Democratic Republic of Congo
The conflict in the Democratic Republic of Congo has claimed more than five million lives - making it the planet's deadliest conflict since World War II.
But despite the horrific levels of sexual violence and millions of people displaced from their homes and schools, it remains Africa's forgotten war and rarely makes the headlines of the world's media.
Although the conflict has officially finished, much of the country remains desperately poor and the continuing fighting and widespread sexual violence in the eastern regions make it one of the most dangerous places on earth to be a woman.
What we're doing
Night Ambulance and Drop-In Centre
In Kinshasa we’re providing vital medical and emotional care to street children in one of the city’s most deprived districts. We run a Night Ambulance that tours the streets and alleys of Tshangu – looking for vulnerable young people in need of care. As well as the medical help, the social workers on the Ambulance can refer young women to our Drop-In Centre – a sanctuary from the dangers of the streets where the girls can begin to build a safer, independent life away from the streets.
Our telephone helplines are a lifeline for children who are being abused or mistreated. The free service puts them in touch with trained counsellors and social workers who can refer them to proper care providers, or in emergency cases, arrange for the children to be taken into protective care if they are in danger.
We’re providing training for the young women in Kinshasa who attend our Drop-In Centre. By teaching them skills in professions like hairdressing and tailoring, we can help them live independently and earn a sustainable income.
Challenging Attitudes & Changing Behaviours
We’re tackling the root cause of some of the problems by trying to change the way that local people and institutions treat the children. Many are unaware of what rights children have, and how they are often violated. We’re training the police, army, religious leaders and teachers about issues like corporal punishment or sexual violence against girls.
We’re also helping to educate the local street boys in Kinshasa too, as they are often the perpetrators of violence against girls and each other. Most have had no formal education and an extremely tough and often violent upbringing so it’s often the first solution to their problems.
Strengthening the Capacity of The Congolese Child Protection System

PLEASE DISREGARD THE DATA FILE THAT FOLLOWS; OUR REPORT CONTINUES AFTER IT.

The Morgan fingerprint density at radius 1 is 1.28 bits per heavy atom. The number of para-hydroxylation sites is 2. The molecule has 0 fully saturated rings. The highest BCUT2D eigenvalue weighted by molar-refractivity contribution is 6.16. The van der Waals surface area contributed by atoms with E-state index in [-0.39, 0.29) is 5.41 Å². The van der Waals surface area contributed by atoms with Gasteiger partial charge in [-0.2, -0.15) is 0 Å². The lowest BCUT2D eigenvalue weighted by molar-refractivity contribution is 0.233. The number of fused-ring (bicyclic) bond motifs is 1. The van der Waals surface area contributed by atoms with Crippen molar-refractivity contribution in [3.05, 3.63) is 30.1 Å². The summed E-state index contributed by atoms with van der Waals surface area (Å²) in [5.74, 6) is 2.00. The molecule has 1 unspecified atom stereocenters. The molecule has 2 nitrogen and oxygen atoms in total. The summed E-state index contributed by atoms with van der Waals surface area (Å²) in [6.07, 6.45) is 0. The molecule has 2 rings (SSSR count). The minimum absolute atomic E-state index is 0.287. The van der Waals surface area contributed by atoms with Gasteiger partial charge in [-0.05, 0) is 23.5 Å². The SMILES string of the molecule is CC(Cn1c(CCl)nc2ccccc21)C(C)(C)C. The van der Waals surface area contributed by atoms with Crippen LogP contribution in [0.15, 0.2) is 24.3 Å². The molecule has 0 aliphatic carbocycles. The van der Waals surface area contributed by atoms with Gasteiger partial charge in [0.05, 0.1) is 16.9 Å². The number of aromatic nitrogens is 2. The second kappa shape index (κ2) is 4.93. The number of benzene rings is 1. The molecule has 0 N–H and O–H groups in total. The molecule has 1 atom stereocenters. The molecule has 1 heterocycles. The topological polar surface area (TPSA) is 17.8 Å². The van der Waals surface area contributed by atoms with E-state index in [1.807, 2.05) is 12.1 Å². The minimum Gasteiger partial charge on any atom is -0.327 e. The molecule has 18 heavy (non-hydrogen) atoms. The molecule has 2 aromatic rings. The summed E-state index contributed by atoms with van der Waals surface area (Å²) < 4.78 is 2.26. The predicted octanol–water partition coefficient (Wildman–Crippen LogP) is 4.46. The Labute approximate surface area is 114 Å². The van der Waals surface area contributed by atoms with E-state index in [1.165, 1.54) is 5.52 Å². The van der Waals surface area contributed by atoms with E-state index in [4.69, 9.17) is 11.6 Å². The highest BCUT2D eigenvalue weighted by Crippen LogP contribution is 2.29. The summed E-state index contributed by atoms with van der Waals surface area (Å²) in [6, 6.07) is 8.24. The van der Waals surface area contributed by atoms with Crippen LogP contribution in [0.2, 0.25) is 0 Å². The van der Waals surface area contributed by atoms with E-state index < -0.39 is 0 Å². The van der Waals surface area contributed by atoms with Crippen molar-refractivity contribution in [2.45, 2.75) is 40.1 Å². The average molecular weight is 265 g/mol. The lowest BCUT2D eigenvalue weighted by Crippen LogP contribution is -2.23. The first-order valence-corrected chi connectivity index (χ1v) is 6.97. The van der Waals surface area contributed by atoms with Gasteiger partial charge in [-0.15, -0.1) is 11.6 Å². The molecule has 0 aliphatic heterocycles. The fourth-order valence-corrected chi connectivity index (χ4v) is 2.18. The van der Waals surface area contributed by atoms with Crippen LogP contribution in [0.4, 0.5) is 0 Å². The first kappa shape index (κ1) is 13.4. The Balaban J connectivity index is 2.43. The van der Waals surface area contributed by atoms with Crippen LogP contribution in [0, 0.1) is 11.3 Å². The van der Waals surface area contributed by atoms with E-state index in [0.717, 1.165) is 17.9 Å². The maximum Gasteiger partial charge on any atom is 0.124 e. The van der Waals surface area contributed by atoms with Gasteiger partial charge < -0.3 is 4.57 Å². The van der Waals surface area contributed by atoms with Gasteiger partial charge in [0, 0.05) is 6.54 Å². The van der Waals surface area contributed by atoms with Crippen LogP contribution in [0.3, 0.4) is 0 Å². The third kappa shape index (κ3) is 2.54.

We’re mapping out all the agencies and institutions that provide services to young people in Kinshasa and Goma. This helps us identify any gaps where the social services, schools or community organisations aren’t providing a safety net to identify and protect vulnerable children. We can provide emergency assistance in the short term, but in the long term we’re training the local authorities to build a more comprehensive child protection system.
Providing an Emergency Response to the crisis in eastern Congo
The conflict between government forces and the M23 rebel group has forced hundreds of thousands of people to flee their homes since mid-2012. The fighting flares up at very short notice and the front-lines are rapidly changing. We provided some child-friendly spaces in the Kanyaruchinya camp that sprung up to accommodate 60,000 displaced people, and our partner organisation’s compound became a safe haven for tens of thousands of local people when the M23 rebels seized control of Goma.
We also built two ‘Child Friendly Spaces’ in rural areas of eastern Congo that provided counselling, education, and family reunification for almost 10,000 children who had fled their homes or had to leave school because of the conflict.
Your cash is vital in helping us provide urgent responses like these to children when a conflict crisis strikes. The ‘rapid response’ institutional funding (from the UN, DFID etc) can take weeks kick in, but the first 72 hours are crucial. By having a reserve of emergency funding set aside, we can set up vital Child Friendly spaces like these as an immediate priority. Watch our CEO Rob’s TED talk about emergency humanitarian funding.